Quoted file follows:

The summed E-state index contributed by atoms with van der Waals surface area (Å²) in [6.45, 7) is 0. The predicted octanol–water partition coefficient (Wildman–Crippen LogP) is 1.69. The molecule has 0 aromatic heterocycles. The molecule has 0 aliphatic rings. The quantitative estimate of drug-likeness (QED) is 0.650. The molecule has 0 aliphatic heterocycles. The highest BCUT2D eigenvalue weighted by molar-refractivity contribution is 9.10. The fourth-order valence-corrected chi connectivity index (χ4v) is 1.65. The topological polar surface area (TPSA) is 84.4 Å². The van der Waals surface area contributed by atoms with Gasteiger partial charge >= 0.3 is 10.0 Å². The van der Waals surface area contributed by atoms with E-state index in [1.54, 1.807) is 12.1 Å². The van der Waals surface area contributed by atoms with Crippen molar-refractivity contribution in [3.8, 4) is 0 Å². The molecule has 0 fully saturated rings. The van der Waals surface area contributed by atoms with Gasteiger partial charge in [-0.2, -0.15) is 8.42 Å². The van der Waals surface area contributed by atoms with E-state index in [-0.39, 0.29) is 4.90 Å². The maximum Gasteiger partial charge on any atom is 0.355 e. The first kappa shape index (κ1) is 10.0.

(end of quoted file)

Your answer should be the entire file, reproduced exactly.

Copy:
The summed E-state index contributed by atoms with van der Waals surface area (Å²) in [6.45, 7) is 0. The predicted octanol–water partition coefficient (Wildman–Crippen LogP) is 1.69. The molecule has 0 aromatic heterocycles. The molecule has 0 aliphatic rings. The quantitative estimate of drug-likeness (QED) is 0.650. The molecule has 0 aliphatic heterocycles. The highest BCUT2D eigenvalue weighted by molar-refractivity contribution is 9.10. The fourth-order valence-corrected chi connectivity index (χ4v) is 1.65. The topological polar surface area (TPSA) is 84.4 Å². The van der Waals surface area contributed by atoms with Gasteiger partial charge >= 0.3 is 10.0 Å². The van der Waals surface area contributed by atoms with E-state index in [1.54, 1.807) is 12.1 Å². The van der Waals surface area contributed by atoms with Crippen molar-refractivity contribution in [3.8, 4) is 0 Å². The molecule has 0 fully saturated rings. The van der Waals surface area contributed by atoms with Gasteiger partial charge in [-0.2, -0.15) is 8.42 Å². The van der Waals surface area contributed by atoms with E-state index in [-0.39, 0.29) is 4.90 Å². The maximum Gasteiger partial charge on any atom is 0.355 e. The first kappa shape index (κ1) is 10.0.